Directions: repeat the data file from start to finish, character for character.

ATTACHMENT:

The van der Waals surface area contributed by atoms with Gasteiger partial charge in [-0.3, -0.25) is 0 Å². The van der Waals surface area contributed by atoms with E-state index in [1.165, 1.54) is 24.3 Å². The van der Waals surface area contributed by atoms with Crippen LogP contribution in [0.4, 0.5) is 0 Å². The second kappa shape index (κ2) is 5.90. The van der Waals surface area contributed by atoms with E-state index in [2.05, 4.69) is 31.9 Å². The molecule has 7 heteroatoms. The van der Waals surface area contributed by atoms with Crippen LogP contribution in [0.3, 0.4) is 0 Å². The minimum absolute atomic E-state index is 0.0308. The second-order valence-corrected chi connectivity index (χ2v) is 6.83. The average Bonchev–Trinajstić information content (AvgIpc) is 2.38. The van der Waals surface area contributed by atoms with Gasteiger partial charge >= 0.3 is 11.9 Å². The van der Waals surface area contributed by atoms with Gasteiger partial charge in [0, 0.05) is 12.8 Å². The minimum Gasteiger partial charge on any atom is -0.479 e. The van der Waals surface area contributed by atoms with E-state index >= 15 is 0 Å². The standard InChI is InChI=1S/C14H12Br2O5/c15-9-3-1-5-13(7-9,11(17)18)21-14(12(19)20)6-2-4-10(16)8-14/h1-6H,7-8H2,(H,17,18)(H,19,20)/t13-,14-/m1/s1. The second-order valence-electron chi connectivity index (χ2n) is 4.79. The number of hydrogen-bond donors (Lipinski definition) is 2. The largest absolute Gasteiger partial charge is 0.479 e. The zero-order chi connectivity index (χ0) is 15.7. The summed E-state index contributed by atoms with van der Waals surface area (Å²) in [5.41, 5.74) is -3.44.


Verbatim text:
The van der Waals surface area contributed by atoms with Gasteiger partial charge in [-0.3, -0.25) is 0 Å². The van der Waals surface area contributed by atoms with E-state index in [1.165, 1.54) is 24.3 Å². The van der Waals surface area contributed by atoms with Crippen LogP contribution in [0.4, 0.5) is 0 Å². The second kappa shape index (κ2) is 5.90. The van der Waals surface area contributed by atoms with E-state index in [2.05, 4.69) is 31.9 Å². The molecule has 7 heteroatoms. The van der Waals surface area contributed by atoms with Crippen LogP contribution in [0.3, 0.4) is 0 Å². The minimum absolute atomic E-state index is 0.0308. The second-order valence-corrected chi connectivity index (χ2v) is 6.83. The average Bonchev–Trinajstić information content (AvgIpc) is 2.38. The van der Waals surface area contributed by atoms with Gasteiger partial charge >= 0.3 is 11.9 Å². The van der Waals surface area contributed by atoms with Gasteiger partial charge in [0, 0.05) is 12.8 Å². The minimum Gasteiger partial charge on any atom is -0.479 e. The van der Waals surface area contributed by atoms with E-state index >= 15 is 0 Å². The standard InChI is InChI=1S/C14H12Br2O5/c15-9-3-1-5-13(7-9,11(17)18)21-14(12(19)20)6-2-4-10(16)8-14/h1-6H,7-8H2,(H,17,18)(H,19,20)/t13-,14-/m1/s1. The second-order valence-electron chi connectivity index (χ2n) is 4.79. The number of hydrogen-bond donors (Lipinski definition) is 2. The largest absolute Gasteiger partial charge is 0.479 e. The zero-order chi connectivity index (χ0) is 15.7. The summed E-state index contributed by atoms with van der Waals surface area (Å²) in [5.41, 5.74) is -3.44.